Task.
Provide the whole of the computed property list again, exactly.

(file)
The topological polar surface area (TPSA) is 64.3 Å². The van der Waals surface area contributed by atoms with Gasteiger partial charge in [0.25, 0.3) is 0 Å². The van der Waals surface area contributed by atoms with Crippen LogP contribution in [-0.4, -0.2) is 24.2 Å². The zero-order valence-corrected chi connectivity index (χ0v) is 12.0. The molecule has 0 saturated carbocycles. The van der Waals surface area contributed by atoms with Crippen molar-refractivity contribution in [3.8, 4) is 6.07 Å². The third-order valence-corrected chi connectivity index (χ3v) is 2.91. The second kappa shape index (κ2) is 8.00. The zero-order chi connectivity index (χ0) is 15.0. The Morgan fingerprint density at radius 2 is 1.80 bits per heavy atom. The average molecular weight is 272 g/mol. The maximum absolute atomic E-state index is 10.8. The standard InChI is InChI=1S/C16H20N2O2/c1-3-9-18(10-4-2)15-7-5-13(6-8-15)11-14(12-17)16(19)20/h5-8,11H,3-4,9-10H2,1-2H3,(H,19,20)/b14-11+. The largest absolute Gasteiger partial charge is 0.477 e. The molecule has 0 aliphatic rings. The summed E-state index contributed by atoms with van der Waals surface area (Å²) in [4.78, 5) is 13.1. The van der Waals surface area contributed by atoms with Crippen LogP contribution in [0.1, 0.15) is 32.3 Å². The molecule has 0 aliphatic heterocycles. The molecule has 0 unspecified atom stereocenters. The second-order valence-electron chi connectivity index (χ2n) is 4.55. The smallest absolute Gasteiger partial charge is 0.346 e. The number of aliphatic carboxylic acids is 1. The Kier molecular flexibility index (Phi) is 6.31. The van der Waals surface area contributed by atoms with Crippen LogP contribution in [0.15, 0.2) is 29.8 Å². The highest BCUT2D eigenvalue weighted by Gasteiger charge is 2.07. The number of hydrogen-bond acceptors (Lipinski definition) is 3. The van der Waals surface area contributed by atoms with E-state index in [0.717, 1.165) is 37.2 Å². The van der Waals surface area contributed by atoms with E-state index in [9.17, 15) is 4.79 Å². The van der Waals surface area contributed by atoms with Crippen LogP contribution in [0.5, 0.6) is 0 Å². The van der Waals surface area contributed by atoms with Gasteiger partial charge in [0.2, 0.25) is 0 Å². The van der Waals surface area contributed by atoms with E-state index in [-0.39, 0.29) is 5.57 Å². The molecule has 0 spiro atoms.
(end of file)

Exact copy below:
The topological polar surface area (TPSA) is 64.3 Å². The van der Waals surface area contributed by atoms with Gasteiger partial charge in [0.25, 0.3) is 0 Å². The van der Waals surface area contributed by atoms with Crippen LogP contribution in [-0.4, -0.2) is 24.2 Å². The zero-order valence-corrected chi connectivity index (χ0v) is 12.0. The molecule has 0 saturated carbocycles. The van der Waals surface area contributed by atoms with Crippen molar-refractivity contribution in [3.8, 4) is 6.07 Å². The third-order valence-corrected chi connectivity index (χ3v) is 2.91. The second kappa shape index (κ2) is 8.00. The zero-order chi connectivity index (χ0) is 15.0. The Morgan fingerprint density at radius 2 is 1.80 bits per heavy atom. The average molecular weight is 272 g/mol. The maximum absolute atomic E-state index is 10.8. The standard InChI is InChI=1S/C16H20N2O2/c1-3-9-18(10-4-2)15-7-5-13(6-8-15)11-14(12-17)16(19)20/h5-8,11H,3-4,9-10H2,1-2H3,(H,19,20)/b14-11+. The largest absolute Gasteiger partial charge is 0.477 e. The molecule has 0 aliphatic rings. The summed E-state index contributed by atoms with van der Waals surface area (Å²) in [4.78, 5) is 13.1. The van der Waals surface area contributed by atoms with Crippen LogP contribution in [0.1, 0.15) is 32.3 Å². The molecule has 0 aliphatic heterocycles. The molecule has 0 unspecified atom stereocenters. The second-order valence-electron chi connectivity index (χ2n) is 4.55. The smallest absolute Gasteiger partial charge is 0.346 e. The number of aliphatic carboxylic acids is 1. The Kier molecular flexibility index (Phi) is 6.31. The van der Waals surface area contributed by atoms with Crippen LogP contribution in [0.15, 0.2) is 29.8 Å². The highest BCUT2D eigenvalue weighted by Gasteiger charge is 2.07. The number of hydrogen-bond acceptors (Lipinski definition) is 3. The van der Waals surface area contributed by atoms with E-state index in [0.717, 1.165) is 37.2 Å². The van der Waals surface area contributed by atoms with E-state index in [9.17, 15) is 4.79 Å². The van der Waals surface area contributed by atoms with Crippen LogP contribution in [0.5, 0.6) is 0 Å². The van der Waals surface area contributed by atoms with Gasteiger partial charge in [0.2, 0.25) is 0 Å². The van der Waals surface area contributed by atoms with E-state index in [-0.39, 0.29) is 5.57 Å². The molecule has 0 spiro atoms.